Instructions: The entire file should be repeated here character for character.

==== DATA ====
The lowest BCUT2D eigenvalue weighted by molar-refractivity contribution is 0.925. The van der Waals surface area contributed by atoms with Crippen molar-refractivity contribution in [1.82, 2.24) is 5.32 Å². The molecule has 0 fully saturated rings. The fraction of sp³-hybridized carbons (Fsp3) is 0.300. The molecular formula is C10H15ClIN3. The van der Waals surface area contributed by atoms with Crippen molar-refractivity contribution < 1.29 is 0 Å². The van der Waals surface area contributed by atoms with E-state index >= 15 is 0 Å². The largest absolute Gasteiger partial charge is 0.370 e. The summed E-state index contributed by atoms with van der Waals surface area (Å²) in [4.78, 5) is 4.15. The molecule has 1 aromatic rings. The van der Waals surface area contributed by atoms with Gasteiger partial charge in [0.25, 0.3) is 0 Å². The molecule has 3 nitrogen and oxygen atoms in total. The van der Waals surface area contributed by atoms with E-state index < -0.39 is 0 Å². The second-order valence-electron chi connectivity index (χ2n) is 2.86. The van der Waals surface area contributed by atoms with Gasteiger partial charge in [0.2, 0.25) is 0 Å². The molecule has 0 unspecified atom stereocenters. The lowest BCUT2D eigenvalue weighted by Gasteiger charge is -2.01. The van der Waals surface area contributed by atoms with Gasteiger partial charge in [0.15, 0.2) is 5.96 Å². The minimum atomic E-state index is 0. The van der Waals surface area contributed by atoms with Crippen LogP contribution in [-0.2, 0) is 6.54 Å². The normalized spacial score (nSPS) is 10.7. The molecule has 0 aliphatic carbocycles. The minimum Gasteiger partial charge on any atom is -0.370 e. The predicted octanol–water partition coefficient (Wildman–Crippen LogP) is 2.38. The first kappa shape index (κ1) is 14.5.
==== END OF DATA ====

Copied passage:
The lowest BCUT2D eigenvalue weighted by molar-refractivity contribution is 0.925. The van der Waals surface area contributed by atoms with Crippen molar-refractivity contribution in [1.82, 2.24) is 5.32 Å². The molecule has 0 fully saturated rings. The fraction of sp³-hybridized carbons (Fsp3) is 0.300. The molecular formula is C10H15ClIN3. The van der Waals surface area contributed by atoms with Crippen molar-refractivity contribution < 1.29 is 0 Å². The van der Waals surface area contributed by atoms with E-state index >= 15 is 0 Å². The largest absolute Gasteiger partial charge is 0.370 e. The summed E-state index contributed by atoms with van der Waals surface area (Å²) in [4.78, 5) is 4.15. The molecule has 1 aromatic rings. The van der Waals surface area contributed by atoms with Gasteiger partial charge in [0.25, 0.3) is 0 Å². The molecule has 3 nitrogen and oxygen atoms in total. The van der Waals surface area contributed by atoms with E-state index < -0.39 is 0 Å². The second-order valence-electron chi connectivity index (χ2n) is 2.86. The van der Waals surface area contributed by atoms with Gasteiger partial charge in [0.2, 0.25) is 0 Å². The molecule has 0 unspecified atom stereocenters. The lowest BCUT2D eigenvalue weighted by Gasteiger charge is -2.01. The van der Waals surface area contributed by atoms with Gasteiger partial charge in [0.15, 0.2) is 5.96 Å². The minimum atomic E-state index is 0. The van der Waals surface area contributed by atoms with Crippen LogP contribution in [-0.2, 0) is 6.54 Å². The normalized spacial score (nSPS) is 10.7. The molecule has 0 aliphatic carbocycles. The minimum Gasteiger partial charge on any atom is -0.370 e. The predicted octanol–water partition coefficient (Wildman–Crippen LogP) is 2.38. The first kappa shape index (κ1) is 14.5.